This book is a new study of the ancient Egyptian poem known in English as The Man Who Was Tired of Life or The Dialogue of a Man and His Ba (or Soul). The composition is universally regarded as one of the masterpieces of ancient Egyptian literature. It is also one of the most difficult and continually debated, as well as being the subject of more than one hundred books and articles. The present study offers new readings and translations, along with an analysis of the text’s grammar and versification, and a complete philological apparatus.
The Debate Between a Man and His Soul
This book presents a paleographic analysis of the Aramaic and Hebrew inscriptions from Mt. Gerizim and their historical background within the historical and political context of Palestine in the Hellenistic period.
This book presents a comprehensive discussion of the culture transfer between Ptolemaic and Roman Egypt and Nubia between 300 BC-AD 250. Hellenizing art in Nubia is treated as a Nubian phenomenon expressing Nubian ideas in which only those aspects of Egyptian and Greek art were adopted that were ...
Edited by S. Bar, D. Kahn, and J.J. Shirley
The proceedings of the conference “Egypt, Canaan and Israel: History, Imperialism, Ideology and Literature” include the latest discussions about the political, military, cultural, economic, ideological, literary and administrative relations between Egypt, Canaan and Israel during the Second and ...
Jonathan S. Tenney
This monograph uses traditional philological analysis of cuneiform records and the application of quantitative studies and historical-ethnographic comparisons to achieve a better understanding of the social and economic forces that affected the servile population of Kassite Babylonia.
Edited by Assaf Yasur-Landau, Jennie R. Ebeling, and Laura B. Mazow
In this volume, the theoretical and methodological approaches of household archaeology are applied to the rich data set of Bronze and Iron Age Israel, providing an innovative construct for interpreting material culture and inciting new avenues for future research.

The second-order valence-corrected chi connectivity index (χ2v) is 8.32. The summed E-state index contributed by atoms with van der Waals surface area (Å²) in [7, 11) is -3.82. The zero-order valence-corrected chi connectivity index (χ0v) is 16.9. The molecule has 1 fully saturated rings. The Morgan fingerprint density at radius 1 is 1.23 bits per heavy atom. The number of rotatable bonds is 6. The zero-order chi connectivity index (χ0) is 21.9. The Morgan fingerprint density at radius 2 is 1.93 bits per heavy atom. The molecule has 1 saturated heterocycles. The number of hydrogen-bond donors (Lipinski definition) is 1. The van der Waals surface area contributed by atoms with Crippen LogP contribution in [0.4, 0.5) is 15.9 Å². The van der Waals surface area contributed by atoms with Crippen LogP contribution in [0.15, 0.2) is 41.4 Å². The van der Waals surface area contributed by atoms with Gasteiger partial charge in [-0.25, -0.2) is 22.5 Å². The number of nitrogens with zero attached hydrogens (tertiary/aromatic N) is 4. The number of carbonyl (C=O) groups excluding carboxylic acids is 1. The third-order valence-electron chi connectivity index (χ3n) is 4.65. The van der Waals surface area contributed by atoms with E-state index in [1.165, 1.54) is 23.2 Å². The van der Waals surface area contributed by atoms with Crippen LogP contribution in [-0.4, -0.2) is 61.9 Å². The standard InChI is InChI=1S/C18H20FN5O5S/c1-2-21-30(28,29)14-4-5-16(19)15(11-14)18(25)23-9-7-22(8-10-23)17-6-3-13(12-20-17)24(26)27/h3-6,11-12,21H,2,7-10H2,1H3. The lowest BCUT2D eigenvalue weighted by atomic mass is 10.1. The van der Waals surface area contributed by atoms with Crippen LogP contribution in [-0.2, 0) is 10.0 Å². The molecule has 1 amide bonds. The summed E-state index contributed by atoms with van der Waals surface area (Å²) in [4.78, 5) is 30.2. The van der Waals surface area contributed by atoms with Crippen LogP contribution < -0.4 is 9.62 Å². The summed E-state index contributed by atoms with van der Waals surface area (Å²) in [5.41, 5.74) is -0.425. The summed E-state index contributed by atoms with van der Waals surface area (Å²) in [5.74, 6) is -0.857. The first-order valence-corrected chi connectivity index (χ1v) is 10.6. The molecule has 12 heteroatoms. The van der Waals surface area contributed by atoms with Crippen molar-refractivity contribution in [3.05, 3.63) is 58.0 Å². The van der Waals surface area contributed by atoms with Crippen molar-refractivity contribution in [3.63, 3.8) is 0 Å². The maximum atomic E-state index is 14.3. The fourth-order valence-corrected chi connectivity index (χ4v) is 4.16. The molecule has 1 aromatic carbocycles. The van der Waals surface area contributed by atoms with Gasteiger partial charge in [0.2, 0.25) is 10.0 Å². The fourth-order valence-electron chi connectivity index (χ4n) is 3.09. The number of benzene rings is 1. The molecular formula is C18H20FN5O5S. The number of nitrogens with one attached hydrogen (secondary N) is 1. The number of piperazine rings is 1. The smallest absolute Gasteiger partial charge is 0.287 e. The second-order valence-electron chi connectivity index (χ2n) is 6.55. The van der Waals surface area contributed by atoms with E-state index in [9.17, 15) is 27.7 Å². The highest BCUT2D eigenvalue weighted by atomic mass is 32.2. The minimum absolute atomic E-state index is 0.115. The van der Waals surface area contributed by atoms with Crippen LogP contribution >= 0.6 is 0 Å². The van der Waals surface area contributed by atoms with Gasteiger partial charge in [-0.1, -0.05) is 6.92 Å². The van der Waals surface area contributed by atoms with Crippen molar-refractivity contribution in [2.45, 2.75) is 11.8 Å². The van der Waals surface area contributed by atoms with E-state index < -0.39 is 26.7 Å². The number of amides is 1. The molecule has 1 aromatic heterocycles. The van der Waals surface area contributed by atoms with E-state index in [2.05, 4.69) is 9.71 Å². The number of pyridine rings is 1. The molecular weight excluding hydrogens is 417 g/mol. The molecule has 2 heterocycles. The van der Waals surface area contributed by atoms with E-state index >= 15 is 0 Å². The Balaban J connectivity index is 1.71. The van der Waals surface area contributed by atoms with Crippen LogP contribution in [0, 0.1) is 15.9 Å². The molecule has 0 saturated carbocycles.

This book focuses on the role of the emperor and the image of the Roman Empire as a whole during the time period from Augustus to Constantine by exploring the relationships between the central power and populations of the Near East.
Rita Watson and Wayne Horowitz
The Babylonian astronomical series MUL.APIN represents the crowning achievement of traditional Mesopotamian astronomy. This volume presents a new analysis of MUL.APIN from the perspective of modern cognitive science and explores the role of writing in the evolution of scientific thought.
By re-examining the archaeological evidence from salvage campaigns in Egypt and Sudan using anthropological and economic theories, this book offers a fresh view of exchange patterns between Egypt and Lower Nubia in the 4th millennium BC and how these relationships changed.
This book makes the hieratic ostraca from the Fitzwilliam Museum available for the first time. Most of these come from the village of Deir el-Medina near Thebes, and they include new literary texts, administrative notes, religious hymns, and copies of tomb inscriptions.
Koert van Bekkum
This meticulous study of Joshua 9:1—13:7 and archaeology offers a new historical picture of the Late Bronze – Iron Age transition in the Southern Levant and defines the ideology and antiquarian intent of the Israelite historiographers reworking this episode.
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